Just a few notes on what I am going to be doing from October, when I am not careering around the forest with Nell, that is. I have registered for the Open University’s Level 1 module, AA100 The Arts Past and Present. I have no wish to bore so if you desire a more in depth introduction to the module, look here. Broadly the equivalent of the old Arts Foundation Course, it is a multi-disciplinary introduction to the Arts and Humanities and encompasses a wide variety of subject areas:
- art history
- classical studies
- religious studies
The multi-disciplinary study is made across a group of Themes:
- Tradition and Dissent
- Cultural Encounters
- Place and Leisure
The Course Team say that: “Your studies will range from poetry to string quartets, and from sculpture to short stories – across a wide variety of cultures and historical periods.”
It is not going to be a romp and several areas of study are either new to me or possibly quite unwelcome. I already feel a bristling of antipathy towards Antigone, though the prospect of some Creative Writing elements is very pleasing and I am already psyched up for the final module and its multidisciplinary study of the seaside:
[su_quote cite=”The Open University” url=”http://www.open.ac.uk/courses/qualifications/details/aa100″]This material combines social history of the development of the British seaside resort in the nineteenth and twentieth centuries, including work on the changing technologies and medical ideas that fostered seaside holidays, with analysis of different representations of the seaside phenomenon in film, music and visual art.[/su_quote]
It is difficult to see how they could leave Martin Parr out of that study and the prospect of getting to grips with his body of work is a very exciting prospect for me.
One thing is for certain; a course that dances from Cézanne to Sophocles via such notables as Cleopatra, Joseph Stalin and the Dalai Lama… is not going to be boring in any way at all.
Having mentioned that I have been shopping already – here is the set list:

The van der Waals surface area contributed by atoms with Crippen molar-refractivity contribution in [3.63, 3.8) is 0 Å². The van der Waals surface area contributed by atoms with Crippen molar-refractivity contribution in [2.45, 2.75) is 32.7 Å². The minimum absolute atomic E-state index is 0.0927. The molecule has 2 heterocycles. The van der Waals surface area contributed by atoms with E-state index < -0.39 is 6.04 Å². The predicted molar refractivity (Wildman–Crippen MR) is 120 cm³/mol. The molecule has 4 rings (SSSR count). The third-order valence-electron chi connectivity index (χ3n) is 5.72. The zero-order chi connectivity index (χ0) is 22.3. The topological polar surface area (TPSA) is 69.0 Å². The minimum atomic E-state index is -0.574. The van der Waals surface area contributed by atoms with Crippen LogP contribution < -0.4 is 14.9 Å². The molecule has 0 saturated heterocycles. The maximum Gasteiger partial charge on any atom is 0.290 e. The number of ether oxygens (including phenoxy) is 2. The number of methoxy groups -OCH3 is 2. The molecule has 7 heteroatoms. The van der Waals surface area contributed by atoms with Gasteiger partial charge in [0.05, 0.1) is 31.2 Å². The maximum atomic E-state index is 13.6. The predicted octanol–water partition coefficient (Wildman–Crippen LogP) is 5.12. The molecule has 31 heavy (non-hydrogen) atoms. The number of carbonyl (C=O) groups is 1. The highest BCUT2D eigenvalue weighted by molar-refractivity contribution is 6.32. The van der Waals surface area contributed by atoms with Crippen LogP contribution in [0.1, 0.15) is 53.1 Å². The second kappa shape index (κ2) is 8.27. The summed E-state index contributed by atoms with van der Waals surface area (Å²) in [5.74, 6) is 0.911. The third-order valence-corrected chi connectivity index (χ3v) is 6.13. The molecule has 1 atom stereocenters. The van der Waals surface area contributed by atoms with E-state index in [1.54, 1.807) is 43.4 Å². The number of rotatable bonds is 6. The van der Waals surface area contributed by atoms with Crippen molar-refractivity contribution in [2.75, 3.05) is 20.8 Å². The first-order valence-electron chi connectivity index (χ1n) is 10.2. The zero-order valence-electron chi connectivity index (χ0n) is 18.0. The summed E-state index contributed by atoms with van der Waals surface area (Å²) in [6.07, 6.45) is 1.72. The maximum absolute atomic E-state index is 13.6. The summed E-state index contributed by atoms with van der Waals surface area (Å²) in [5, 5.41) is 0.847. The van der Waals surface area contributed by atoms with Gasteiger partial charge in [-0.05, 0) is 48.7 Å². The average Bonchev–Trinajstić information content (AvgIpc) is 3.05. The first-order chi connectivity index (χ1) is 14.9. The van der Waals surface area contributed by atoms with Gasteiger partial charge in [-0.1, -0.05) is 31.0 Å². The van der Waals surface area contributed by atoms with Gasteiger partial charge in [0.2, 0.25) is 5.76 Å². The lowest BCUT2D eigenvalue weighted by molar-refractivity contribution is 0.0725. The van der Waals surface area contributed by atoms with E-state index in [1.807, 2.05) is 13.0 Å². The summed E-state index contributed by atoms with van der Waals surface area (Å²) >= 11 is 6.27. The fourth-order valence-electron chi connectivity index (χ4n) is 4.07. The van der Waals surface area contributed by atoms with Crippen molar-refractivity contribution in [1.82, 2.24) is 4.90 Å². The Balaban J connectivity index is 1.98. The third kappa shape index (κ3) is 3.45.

- Marlowe, C.: O’Connor, J. (ed) Doctor Faustus: The A Text Pearson Longman £10.50 – ISBN 9780582817807
- Muldoon, P. (ed) The Faber Book of Beasts Faber and Faber £9.99 – ISBN 9780571195473
- Prescott, L. (ed) A World of Difference: An Anthology of Short Stories from Five Continents Palgrave Macmillan £13.99 – ISBN 9780230202085
- Heaney, S. (trans.) The Burial at Thebes Faber and Faber £9.99 – ISBN 9780571223626
- Gurinder Chadha (Director) Bhaji on the Beach DVD Channel Four Films £15.99
Study begins October 1st though I do not expect to see my OU materials before the 3rd. The following week is the Mezzacotta puzzle week. I don’t anticipate having problems keeping up but my old brain does not work as well as it did in former years and it is quite possible that I will struggle at times, so catching up at the start might prove to be more difficult than I think. Only time will tell.
All that I really know for sure is that now that I have committed, I want to get stuck in straight away. Dmitri Shostakovich’s String Quartets feature in the second module. I will certainly have a hard time with that so I may spend the next few days prepping. I found a very useful website in that regard: http://www.quartets.de/
There had been some debate over recent weeks on the matter of updating our laptop or not. Mr L feels that as we will be in serious contention for a single computing facility, with me needing to do OU work and his supporting of Cumulus, we shall be needing a second laptop rather than a simple upgrade. He has found some good value refurbed Windows models and we will probably be buying one of those soon.
My registration and funding application papers went in the post box tonight. While we were out at the post we called in to the pub for a Fish Supper and a swift Guinness. Probably our final splurge before we leave.